Neeley states that Iago’s friendship “is the model for male friendship in the play.Desdemona advises “do not learn of him, Emilia, though he be your husband” (2. i. 61-2) suggest both the common role of a woman was to follow the lead of her husband and that Desdemona possesses more knowledge than most give her credit for. Emilia talks to Desdemona about adultery yet it is significant that there is no evidence that Emilia is anything but a good wife to Iago. The men have poor relations with both lovers, wives and friends, with each man turning on his friends: Othello “loves” Cassio then tries to have him killed, Brabantio “loves” Othello but due to his racism this love disappears when Othello marries his daughter.Neeley sees Desdemona and Emilia as close friends united by the cruelty of the men and the isolation of being female, as opposed to two opposite portrayals of women split by class which Bradley agues.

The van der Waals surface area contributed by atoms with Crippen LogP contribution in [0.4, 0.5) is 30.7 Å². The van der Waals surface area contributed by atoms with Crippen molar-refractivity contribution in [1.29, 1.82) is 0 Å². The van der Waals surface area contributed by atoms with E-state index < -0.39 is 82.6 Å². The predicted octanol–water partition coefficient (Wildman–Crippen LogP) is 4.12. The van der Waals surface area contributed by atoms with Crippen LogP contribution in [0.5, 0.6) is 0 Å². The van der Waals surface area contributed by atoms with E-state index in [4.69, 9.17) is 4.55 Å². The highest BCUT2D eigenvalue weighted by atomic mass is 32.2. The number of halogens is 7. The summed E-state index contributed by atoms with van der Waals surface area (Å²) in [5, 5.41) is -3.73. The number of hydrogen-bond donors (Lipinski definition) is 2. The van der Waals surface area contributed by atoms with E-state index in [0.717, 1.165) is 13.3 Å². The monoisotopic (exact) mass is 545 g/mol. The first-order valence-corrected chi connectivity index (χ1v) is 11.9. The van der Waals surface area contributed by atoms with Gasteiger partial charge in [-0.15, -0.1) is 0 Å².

The structure of the play would suggest that the former is closer as it is dramatic stroke that the willow scene, where Desdemona and Emilia are closest, is flanked by to scenes of male plotting. I see them as two independent women who are drawn to each other’s open-minded attitudes.Although the relationship is a close one it is not the rule for all the women in the play.